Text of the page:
This process works on any splash filled cooling tower. The air flow in the tower is dependent on the design and operating conditions of the tower. Draft in the cooling tower is typically supplied by mechanical means such as fans or by natural means such as the buoyancy of the air column in a very tall stack. Stack heights of 50 meters to 150 meters are common.

Splash filled cooling towers use splash-type fill as the primary heat transfer surface. Splash-type fill is typically a succession of horizontal bars, "splash bars", which comprise the splash surface of the fill deck in a splash-filled cooling tower. Splash bars are usually flat or shaped to improve structural rigidity and/or heat transfer. Flat bars are sometimes referred to as "slats" or "lath". Although the type of splash bars is not critical to the invention, modern high efficiency splash bars are preferably used.

For a steam-based power generation process, fuel usage is decreased and power production is increased if there are efficiency gains in process heat rejection. Enhanced heat rejection occurs when process cooling water temperatures are reduced. A more efficient cooling tower results in lower cooling water temperatures. The invention enhances the cooling tower thermal performance, allowing for a reduction in cooling water temperature, thereby increasing power generation process efficiency.

Thermal efficiency of the cooling tower is related to an increase in the thermal capacity of the cooling tower. The thermal capability of a cooling tower is the ratio of the adjusted test circulating water rate to the predicted test circulating water rate at the test thermal conditions. This ratio is expressed as a percentage and can be expressed by the following formula: ##EQU1## Thermal capability is measured by ASME Test Code PTC 23-1986, "Atmospheric Cooling Water Equipment", November 1986. which is incorporated herein by reference.

The nonionic surfactant composition used in this process have an average HLB value of 9-12. At least one nonionic surfactant in the nonionic surfactant composition must have a hydrophobic segment and a hydrophilic segment derived from 2 to 15 moles of polyoxyalkylene ether. Preferably, the hydrophobic segment of the nonionic surfactant is derived from an aromatic hydrocarbon, or an aliphatic C10 -C30 compound selected from the group consisting of saturated fatty acids, unsaturated fatty acids, saturated fatty acid alcohols, fatty triglycerides, and unsaturated fatty acid alcohols. The hydrophilic segment of the nonionic surfactant is preferably a polyalkylene ether derived from 2 to 15 mole ethylene oxide, preferably ethoxylated with from 4 to 10 moles of ethylene oxide.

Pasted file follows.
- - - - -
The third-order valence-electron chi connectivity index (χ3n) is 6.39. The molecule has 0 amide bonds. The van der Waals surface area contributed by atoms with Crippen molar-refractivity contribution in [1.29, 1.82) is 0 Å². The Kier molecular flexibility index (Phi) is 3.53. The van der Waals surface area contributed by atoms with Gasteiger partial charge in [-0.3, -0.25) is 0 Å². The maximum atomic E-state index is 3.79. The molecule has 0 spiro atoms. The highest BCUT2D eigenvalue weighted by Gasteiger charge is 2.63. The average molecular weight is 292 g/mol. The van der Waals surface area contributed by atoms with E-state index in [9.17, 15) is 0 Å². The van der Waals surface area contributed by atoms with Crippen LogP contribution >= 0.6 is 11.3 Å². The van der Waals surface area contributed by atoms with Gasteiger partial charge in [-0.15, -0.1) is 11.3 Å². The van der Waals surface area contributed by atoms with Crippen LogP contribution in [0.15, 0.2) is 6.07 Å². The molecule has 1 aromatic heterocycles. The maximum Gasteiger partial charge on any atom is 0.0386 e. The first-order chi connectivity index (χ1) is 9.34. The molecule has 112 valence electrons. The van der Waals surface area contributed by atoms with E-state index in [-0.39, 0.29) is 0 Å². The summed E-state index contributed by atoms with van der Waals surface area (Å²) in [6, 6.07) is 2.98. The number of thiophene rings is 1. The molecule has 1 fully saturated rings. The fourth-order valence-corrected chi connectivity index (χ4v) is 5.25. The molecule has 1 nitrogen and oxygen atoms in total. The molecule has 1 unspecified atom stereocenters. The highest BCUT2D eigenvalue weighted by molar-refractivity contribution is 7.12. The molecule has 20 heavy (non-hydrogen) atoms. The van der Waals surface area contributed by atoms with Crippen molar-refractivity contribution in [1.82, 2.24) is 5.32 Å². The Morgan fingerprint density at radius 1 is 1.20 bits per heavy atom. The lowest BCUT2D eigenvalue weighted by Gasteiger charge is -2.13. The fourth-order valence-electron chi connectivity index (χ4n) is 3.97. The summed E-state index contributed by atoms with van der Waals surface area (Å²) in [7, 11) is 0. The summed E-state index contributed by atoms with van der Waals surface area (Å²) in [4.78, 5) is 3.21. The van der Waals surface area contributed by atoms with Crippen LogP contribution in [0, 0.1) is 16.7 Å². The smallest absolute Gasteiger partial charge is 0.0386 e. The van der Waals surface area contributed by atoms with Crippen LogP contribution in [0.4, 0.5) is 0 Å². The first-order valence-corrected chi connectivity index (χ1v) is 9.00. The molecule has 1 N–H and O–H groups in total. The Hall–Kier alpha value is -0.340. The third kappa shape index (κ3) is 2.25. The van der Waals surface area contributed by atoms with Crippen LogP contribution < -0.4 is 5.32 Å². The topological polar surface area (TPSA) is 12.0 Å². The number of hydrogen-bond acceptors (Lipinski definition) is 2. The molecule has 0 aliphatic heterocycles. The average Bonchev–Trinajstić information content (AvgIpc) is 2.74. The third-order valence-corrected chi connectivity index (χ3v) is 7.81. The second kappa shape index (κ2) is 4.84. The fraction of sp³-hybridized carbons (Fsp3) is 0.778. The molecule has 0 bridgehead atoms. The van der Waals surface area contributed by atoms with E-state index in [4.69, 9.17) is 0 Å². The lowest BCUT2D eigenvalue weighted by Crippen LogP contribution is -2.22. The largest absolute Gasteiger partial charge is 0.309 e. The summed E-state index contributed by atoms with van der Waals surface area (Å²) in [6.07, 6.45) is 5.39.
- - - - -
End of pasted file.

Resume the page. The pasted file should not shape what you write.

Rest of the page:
The nonionic surfactant is used in an effective amount. An effective amount of nonionic surfactant is an amount effective to increase the thermal capacity of the tower circulating water as measured by ASME Test Code PTC 23-1986, "Atmospheric Cooling Water Equipment", November 1986. The effective amount of nonionic surfactant needed is site specific and will depend upon the operating conditions of the cooling tower and the presence of other additives in the cooling tower such as defoamers, biocides, dyes, other surfactants, and dispersants in the cooling water. The effect of other additives will have greater effect when the nonionic surfactant used to increase thermal capability is chemically and/or physically interacting with the other additives. Such interaction may reduce the effect of the nonionic surfactant in increasing the thermal capability of the cooling tower.

Generally, an effective amount of nonionic surfactant is a dosage of 1 ppm to 10 ppm, based upon the amount of cooling water treated, every 1 to 5 hours, where said dosage is in addition to the amount of nonionic surfactant currently used or demanded for known functions of the cooling tower, such as a defoamer for a biocide. In other words, when no biocide or other material is present which creates a surfactant demand, then only 1-10 ppm of surfactant is used. In the presence of a biocide or other material which creates a surfactant demand, then 1-10 ppm in excess of an effective defoaming amount or an effective amount above said existing surfactant demand is used. This amount is readily apparent to one skilled in the art. Preferably the dosage is from 2 ppm to 4 ppm every 2 to 3 hours, most preferably from 2 ppm to 3 ppm every 2 to 3 hours, said ppm being based upon the amount of cooling water treated.